(Advance note: I'm not looking for the answers to this question. I want to understand what "the magnitude of the rate of change of $\theta$ increases without bound" means.)

Here's the problem I'm given: A boat is towed toward a dock by a cable attached to a winch that stands 14 ft above the water level. Let $\theta$ be the angle of the elevation of the winch and let L be the length of the cable as the boat is towed toward the dock.

Find $\lim_{L\to 14+} \frac{d\theta}{dL}$

Since I'm not including a drawing, let me make it clear that sin$\theta$ = $\frac{14}{L}$

I've worked through this problem and can get the correct answers. But, what in the world does it all mean?

Specifically, at the end, when I determine the limit is -$\infty$, this apparently means that, as the last foot of cable (L) is reeled in, the magnitude of the rate of change of $\theta$ increases without bound. What does this mean exactly in real world terms? Any insight is appreciated.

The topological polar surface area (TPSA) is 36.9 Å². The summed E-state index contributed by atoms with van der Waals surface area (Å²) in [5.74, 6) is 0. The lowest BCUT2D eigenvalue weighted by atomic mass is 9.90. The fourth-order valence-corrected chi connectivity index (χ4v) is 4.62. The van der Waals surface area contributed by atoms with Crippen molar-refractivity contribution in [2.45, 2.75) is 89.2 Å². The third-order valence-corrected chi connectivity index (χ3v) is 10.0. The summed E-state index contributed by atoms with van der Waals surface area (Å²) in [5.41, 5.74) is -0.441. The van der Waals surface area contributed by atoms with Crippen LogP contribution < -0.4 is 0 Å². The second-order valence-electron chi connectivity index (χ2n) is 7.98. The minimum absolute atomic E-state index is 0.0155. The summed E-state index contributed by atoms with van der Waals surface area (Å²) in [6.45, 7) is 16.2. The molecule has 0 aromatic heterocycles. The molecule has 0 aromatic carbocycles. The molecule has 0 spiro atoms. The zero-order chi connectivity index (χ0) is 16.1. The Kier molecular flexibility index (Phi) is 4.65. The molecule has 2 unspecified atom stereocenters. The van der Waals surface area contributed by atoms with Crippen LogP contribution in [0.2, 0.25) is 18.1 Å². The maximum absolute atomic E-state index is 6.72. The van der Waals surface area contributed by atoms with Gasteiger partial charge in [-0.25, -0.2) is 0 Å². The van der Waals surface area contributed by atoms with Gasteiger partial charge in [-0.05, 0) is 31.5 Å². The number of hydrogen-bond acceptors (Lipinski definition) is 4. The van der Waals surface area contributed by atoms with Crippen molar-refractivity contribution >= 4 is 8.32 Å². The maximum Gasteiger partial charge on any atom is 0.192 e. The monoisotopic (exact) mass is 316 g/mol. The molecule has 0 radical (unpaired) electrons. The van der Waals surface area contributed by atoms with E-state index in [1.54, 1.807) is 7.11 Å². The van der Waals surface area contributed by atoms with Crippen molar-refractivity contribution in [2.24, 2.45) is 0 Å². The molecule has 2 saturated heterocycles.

It means that as you reel in the last bit of cable, you stop towing and start lifting vertically. Near that point, for a very small amount of extra cable wound, there is a large change in the magnitude of the angle of elevation (by magnitude, read absolute value).

Draw some diagrams with $L=50,51$ versus $L=15, 15.1$ and let $\Delta L=1$.


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